Israeli-Arab director Suha Arraf will have to return state funding for her film Villa Touma, as she presented it to international film festivals as Palestinian despite the funding agreement stipulating it must be considered Israeli.
“Presenting a film that was funded by Israeli taxpayers and made by Israeli artists as a Palestinian film is unacceptable and unfair,” Economy Minister Naftali Bennett said on Tuesday.
Culture Minister Limor Livnat said that Arraf “acted in a seriously cynical way by asking for recognition and support for her film as an Israeli film, while presenting it as a one from ‘Palestine’ when abroad.
“This is not only a misrepresentation by [Arraf] not only to the Israeli Film Fund, but to the many Israeli members of the film’s crew who worked on the film and were shocked at her behavior,” Livnat said.
The Israeli Film Fund, which invested NIS 1.358 million in Arraf’s project, decided this week to demand she return the money. The fund held a hearing at the demand of Livnat.
Israeli Film Fund chairman Uri Dori said Arraf’s declaration that the film is Palestinian is “fraud, since the agreement between her and the fund requires that the film must be defined as Israeli.”
The Venice Film Festival website lists Villa Touma without a country of origin, but the film’s description mentions “Palestine” and Arraf’s bio on the site claims she grew up in “the Palestinian village of Mi’iliya,” which is, in fact, a Christian Arab town in the Western Galilee, adjacent to Ma’alot-Tarshiha. Israel is not mentioned once on the page.
The Economy Ministry will hold a hearing as to whether to demand director Arraf return the NIS 600,000 aid she received from the Small and Medium Business Agency in the ministry.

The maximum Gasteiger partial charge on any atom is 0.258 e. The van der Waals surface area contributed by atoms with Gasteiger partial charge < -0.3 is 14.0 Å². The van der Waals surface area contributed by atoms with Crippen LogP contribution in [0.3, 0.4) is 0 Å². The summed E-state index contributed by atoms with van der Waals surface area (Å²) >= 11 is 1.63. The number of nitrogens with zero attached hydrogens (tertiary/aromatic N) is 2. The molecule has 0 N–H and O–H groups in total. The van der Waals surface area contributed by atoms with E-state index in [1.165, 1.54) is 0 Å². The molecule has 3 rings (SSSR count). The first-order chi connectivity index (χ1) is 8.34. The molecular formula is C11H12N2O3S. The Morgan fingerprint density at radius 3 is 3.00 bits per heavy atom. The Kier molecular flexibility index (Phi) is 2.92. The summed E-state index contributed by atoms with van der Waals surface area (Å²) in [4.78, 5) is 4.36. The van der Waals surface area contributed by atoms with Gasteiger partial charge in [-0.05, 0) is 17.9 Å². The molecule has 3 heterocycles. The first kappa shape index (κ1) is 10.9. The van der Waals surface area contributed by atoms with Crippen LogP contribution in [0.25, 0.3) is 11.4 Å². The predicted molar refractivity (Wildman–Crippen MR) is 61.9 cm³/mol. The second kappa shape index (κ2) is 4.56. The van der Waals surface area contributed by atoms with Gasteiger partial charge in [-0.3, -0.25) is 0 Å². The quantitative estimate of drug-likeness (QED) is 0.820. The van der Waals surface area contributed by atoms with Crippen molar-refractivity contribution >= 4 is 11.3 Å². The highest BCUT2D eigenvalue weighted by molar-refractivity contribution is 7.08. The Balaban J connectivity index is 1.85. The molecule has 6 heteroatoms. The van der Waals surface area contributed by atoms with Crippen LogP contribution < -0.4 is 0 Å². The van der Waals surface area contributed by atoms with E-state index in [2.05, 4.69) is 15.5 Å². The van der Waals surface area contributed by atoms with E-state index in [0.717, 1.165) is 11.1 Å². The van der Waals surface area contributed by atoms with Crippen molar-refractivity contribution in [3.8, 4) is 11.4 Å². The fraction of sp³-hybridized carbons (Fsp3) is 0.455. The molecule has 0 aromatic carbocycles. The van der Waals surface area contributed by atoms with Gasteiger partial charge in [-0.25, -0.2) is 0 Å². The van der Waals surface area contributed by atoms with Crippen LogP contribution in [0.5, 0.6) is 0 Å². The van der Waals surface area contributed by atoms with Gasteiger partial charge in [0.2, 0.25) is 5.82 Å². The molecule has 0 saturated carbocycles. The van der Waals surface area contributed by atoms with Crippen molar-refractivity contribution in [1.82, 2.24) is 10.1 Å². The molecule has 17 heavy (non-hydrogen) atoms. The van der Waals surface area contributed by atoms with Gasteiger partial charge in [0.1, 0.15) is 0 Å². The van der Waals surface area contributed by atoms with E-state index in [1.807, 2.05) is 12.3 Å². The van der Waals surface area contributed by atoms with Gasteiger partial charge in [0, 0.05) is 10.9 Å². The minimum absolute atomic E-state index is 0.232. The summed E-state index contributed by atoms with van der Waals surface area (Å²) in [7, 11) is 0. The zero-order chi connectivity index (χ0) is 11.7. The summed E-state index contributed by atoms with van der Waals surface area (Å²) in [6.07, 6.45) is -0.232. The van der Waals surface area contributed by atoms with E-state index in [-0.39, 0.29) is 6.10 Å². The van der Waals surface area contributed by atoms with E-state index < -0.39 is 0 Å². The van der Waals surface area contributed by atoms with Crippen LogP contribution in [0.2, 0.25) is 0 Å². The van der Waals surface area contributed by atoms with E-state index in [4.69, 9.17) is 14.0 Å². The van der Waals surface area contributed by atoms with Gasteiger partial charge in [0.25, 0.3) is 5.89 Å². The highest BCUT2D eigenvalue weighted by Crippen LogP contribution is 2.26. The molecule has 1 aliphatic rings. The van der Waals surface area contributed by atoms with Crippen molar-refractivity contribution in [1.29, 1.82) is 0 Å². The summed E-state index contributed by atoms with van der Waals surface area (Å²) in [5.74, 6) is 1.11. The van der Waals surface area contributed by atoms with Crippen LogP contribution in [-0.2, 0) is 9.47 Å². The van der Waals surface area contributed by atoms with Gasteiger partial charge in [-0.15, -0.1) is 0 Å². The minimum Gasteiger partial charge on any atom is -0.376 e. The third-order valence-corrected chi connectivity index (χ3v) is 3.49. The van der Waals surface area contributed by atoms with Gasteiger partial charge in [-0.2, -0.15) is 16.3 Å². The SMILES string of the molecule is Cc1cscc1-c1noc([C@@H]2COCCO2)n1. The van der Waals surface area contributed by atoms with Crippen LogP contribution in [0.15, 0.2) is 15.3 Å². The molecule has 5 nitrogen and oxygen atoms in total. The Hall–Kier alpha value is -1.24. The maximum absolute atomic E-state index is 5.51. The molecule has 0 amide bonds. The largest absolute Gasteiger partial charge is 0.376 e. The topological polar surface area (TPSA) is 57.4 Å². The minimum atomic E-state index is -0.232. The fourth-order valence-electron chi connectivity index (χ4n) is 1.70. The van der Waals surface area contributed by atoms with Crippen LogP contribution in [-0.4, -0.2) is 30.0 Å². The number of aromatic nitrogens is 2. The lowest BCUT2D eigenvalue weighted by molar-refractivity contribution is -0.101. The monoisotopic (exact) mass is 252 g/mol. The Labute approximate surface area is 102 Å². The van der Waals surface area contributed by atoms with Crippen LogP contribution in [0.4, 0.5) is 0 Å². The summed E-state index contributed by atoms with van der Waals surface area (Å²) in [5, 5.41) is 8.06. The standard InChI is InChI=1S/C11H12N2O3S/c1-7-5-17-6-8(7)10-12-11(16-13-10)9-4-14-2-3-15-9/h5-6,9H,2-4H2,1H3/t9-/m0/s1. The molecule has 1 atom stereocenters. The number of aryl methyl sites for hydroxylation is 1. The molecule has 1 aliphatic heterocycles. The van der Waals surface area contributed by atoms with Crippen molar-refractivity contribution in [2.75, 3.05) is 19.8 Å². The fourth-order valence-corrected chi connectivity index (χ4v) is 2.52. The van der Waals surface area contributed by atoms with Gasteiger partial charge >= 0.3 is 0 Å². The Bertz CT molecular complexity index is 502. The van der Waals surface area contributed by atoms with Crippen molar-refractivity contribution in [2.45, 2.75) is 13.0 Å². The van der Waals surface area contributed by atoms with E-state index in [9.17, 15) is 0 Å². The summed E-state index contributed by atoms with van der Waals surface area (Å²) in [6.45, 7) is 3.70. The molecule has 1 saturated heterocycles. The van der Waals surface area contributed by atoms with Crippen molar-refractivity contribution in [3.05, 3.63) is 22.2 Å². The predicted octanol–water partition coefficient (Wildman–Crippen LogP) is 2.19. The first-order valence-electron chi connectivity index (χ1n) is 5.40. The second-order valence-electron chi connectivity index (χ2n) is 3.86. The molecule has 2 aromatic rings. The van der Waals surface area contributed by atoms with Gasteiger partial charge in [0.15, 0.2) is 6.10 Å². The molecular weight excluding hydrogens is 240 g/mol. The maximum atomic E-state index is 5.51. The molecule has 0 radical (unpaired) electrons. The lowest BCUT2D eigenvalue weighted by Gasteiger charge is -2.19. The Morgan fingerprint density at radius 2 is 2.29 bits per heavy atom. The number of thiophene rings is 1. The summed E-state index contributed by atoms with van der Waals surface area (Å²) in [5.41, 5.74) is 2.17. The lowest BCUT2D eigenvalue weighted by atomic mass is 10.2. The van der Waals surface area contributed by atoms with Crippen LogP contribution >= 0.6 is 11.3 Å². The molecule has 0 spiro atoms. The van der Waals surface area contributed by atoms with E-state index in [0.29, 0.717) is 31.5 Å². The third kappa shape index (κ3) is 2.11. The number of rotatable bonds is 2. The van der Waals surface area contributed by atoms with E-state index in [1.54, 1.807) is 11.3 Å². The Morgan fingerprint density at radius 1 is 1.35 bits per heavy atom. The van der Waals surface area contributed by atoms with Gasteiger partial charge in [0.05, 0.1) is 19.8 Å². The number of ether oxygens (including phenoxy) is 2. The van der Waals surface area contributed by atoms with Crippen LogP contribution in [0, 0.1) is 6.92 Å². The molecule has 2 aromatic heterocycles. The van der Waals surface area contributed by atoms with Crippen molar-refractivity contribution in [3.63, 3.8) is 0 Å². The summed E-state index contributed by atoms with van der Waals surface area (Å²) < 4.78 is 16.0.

The agency sent Arraf a letter this week, pointing out that article 5.3.2 of the instructions pertaining to receiving aid in filmmaking states that the film must be defined as Israeli.
“When you admitted your application, you declared that the movie is ‘Israeli’ as required in the rules of the program, and therefore, it was discussed by the committee. Funding for the film was granted based on your declaration,” the letter reads.
It continues: “We realized that your film was declared ‘Palestinian’ and that is how you presented it to third parties. Therefore, the film is no longer ‘Israeli’ as demanded in the program’s rules.”
The Israel State Lottery (Mifal Hapayis), which gave Arraf a NIS 114,000 grant, said she violated the conditions of the funding by calling her film Palestinian.
Arraf declined to comment, but legal representatives at Adalah: The Legal Center for Arab Minority Rights in Israel said that calling the film Palestinian is not a violation of the terms of the subsidy.
“Not only is there no condition requiring our client to present the film with a particular identity, but if my client wishes to present the film as ‘Palestinian’ it does not mean it was produced by the Palestinian Authority of ‘The State of Palestine,’ and does not contradict the fact that the producer is an Israeli citizen,” Adalah attorneys responded.
Adalah continued: “Ms. Arraf is an Arab, a Palestinian and a citizen of the State of Israel and if she decides to emphasize her nationality by presenting the film as Palestinian when she is the producer, director and screenwriter, her choice is legitimate and no law in Israel forbids her from doing so.”